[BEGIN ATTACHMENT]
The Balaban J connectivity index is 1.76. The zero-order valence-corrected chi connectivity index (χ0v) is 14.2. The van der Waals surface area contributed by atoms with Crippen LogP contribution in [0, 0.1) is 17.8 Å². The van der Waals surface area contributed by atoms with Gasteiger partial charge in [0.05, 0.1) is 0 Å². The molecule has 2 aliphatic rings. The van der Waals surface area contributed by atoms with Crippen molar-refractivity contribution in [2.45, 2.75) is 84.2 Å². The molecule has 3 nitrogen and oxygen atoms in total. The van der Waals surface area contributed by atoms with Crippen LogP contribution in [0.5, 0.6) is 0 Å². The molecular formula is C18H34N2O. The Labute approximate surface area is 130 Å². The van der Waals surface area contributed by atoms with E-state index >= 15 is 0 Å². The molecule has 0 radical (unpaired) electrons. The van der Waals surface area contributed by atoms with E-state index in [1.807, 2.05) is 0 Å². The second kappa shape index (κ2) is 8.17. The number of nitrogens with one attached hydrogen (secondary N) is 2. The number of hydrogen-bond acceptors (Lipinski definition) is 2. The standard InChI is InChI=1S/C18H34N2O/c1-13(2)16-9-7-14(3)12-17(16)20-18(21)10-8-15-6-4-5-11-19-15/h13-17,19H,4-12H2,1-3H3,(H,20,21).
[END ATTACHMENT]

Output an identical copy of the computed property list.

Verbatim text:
The Balaban J connectivity index is 1.76. The zero-order valence-corrected chi connectivity index (χ0v) is 14.2. The van der Waals surface area contributed by atoms with Crippen LogP contribution in [0, 0.1) is 17.8 Å². The van der Waals surface area contributed by atoms with Gasteiger partial charge in [0.05, 0.1) is 0 Å². The molecule has 2 aliphatic rings. The van der Waals surface area contributed by atoms with Crippen molar-refractivity contribution in [2.45, 2.75) is 84.2 Å². The molecule has 3 nitrogen and oxygen atoms in total. The van der Waals surface area contributed by atoms with Crippen LogP contribution in [0.5, 0.6) is 0 Å². The molecular formula is C18H34N2O. The Labute approximate surface area is 130 Å². The van der Waals surface area contributed by atoms with E-state index >= 15 is 0 Å². The molecule has 0 radical (unpaired) electrons. The van der Waals surface area contributed by atoms with E-state index in [1.807, 2.05) is 0 Å². The second kappa shape index (κ2) is 8.17. The number of nitrogens with one attached hydrogen (secondary N) is 2. The number of hydrogen-bond acceptors (Lipinski definition) is 2. The standard InChI is InChI=1S/C18H34N2O/c1-13(2)16-9-7-14(3)12-17(16)20-18(21)10-8-15-6-4-5-11-19-15/h13-17,19H,4-12H2,1-3H3,(H,20,21).